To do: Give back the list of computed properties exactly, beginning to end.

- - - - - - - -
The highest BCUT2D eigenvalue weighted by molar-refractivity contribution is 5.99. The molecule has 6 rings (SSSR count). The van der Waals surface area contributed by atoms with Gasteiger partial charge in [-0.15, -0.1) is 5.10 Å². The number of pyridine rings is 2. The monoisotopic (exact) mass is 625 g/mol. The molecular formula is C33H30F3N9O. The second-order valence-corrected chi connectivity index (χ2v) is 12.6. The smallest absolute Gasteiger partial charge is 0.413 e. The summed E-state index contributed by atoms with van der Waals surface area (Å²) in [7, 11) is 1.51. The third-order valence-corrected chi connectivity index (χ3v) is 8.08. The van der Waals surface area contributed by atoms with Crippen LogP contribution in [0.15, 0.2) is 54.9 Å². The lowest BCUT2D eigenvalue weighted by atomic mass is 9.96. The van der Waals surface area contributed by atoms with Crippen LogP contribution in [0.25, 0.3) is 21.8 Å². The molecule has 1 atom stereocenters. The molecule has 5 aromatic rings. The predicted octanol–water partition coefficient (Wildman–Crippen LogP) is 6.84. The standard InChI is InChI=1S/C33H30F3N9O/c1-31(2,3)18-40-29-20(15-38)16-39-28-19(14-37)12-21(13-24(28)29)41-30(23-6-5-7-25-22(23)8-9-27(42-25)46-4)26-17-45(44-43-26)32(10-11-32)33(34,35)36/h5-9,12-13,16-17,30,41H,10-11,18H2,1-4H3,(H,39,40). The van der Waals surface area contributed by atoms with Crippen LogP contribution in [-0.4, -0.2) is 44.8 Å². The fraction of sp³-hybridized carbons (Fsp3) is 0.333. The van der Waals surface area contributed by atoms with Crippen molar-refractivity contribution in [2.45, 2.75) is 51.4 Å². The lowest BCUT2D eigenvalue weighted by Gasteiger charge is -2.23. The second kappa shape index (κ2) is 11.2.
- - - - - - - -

The highest BCUT2D eigenvalue weighted by molar-refractivity contribution is 5.99. The molecule has 6 rings (SSSR count). The van der Waals surface area contributed by atoms with Gasteiger partial charge in [-0.15, -0.1) is 5.10 Å². The number of pyridine rings is 2. The monoisotopic (exact) mass is 625 g/mol. The molecular formula is C33H30F3N9O. The second-order valence-corrected chi connectivity index (χ2v) is 12.6. The smallest absolute Gasteiger partial charge is 0.413 e. The summed E-state index contributed by atoms with van der Waals surface area (Å²) in [7, 11) is 1.51. The third-order valence-corrected chi connectivity index (χ3v) is 8.08. The van der Waals surface area contributed by atoms with Crippen LogP contribution in [0.15, 0.2) is 54.9 Å². The lowest BCUT2D eigenvalue weighted by atomic mass is 9.96. The van der Waals surface area contributed by atoms with Crippen LogP contribution in [0.25, 0.3) is 21.8 Å². The molecule has 1 atom stereocenters. The molecule has 5 aromatic rings. The predicted octanol–water partition coefficient (Wildman–Crippen LogP) is 6.84. The standard InChI is InChI=1S/C33H30F3N9O/c1-31(2,3)18-40-29-20(15-38)16-39-28-19(14-37)12-21(13-24(28)29)41-30(23-6-5-7-25-22(23)8-9-27(42-25)46-4)26-17-45(44-43-26)32(10-11-32)33(34,35)36/h5-9,12-13,16-17,30,41H,10-11,18H2,1-4H3,(H,39,40). The van der Waals surface area contributed by atoms with Crippen LogP contribution in [-0.4, -0.2) is 44.8 Å². The fraction of sp³-hybridized carbons (Fsp3) is 0.333. The van der Waals surface area contributed by atoms with Crippen molar-refractivity contribution in [2.45, 2.75) is 51.4 Å². The lowest BCUT2D eigenvalue weighted by Gasteiger charge is -2.23. The second kappa shape index (κ2) is 11.2.